What mattered most to former Camera editor Thad Keyes was publishing a good newspaper every day, chock full of the day’s headlines as well as great stories.
Thad’s ideals are still the standard: The Camera’s news team produces more than 4,600 stories a year, plus hundreds of news briefs, editorials, blogs and online updates, all while on a crazy, deadline-driven schedule. His lasting legacy here also includes the Thad Keyes Award, created in his honor to promote exceptional community journalism that matters to everyday people.
Thad opened this year’s presentation with praise for the newsroom staff’s coverage of the Fourmile Canyon fire: “You guys not only had to cover the fire, you had to deal with posting constant updates on your website, video-ing interviews, dealing with Twitter and Facebook and God knows what else. You did a great job of it, and distinguished the Camera.
“Other work that distinguishes a newspaper to its readers is when it undertakes a story truly in-depth, committing the resources for hours and hours of difficult reporting, writing, editing and rewriting,” Thad continued. “That describes the 15-part series ‘Free to Kill’ by staff reporter John Aguilar, who receives this year’s award about the serial killer Scott Kimball.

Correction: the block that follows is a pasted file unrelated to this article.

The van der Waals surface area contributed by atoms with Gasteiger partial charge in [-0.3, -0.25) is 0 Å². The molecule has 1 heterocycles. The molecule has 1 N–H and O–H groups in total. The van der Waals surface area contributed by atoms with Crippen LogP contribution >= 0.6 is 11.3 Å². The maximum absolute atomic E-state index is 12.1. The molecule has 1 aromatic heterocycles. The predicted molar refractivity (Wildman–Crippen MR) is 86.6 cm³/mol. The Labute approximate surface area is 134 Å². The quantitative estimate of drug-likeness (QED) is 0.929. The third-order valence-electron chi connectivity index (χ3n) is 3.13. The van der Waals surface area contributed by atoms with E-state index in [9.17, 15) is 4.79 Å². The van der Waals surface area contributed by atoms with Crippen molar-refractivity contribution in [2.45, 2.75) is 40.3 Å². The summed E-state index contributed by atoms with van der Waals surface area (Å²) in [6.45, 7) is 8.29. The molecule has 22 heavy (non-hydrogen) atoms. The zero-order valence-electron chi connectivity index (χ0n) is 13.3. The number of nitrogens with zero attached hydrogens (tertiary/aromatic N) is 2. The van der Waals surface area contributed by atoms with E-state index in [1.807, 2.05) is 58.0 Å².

“As a reader – and one not particularly interested in crime stories – I found the series to be compelling, riveting. What makes a person like Kimball do what he did? How could he be so incredibly charming to people, and be such a monster? And, perhaps most revealing was seeing how the FBI makes deals with the devil to run its informants like Kimball ….
“The stories of these murders were direct, but never lurid. The stories of the victim’s families were touching, but never sentimental.”
Congratulations John, and great work. If you missed the enthralling “Free to Kill” series, you can find it on our website, www.dailycamera.com.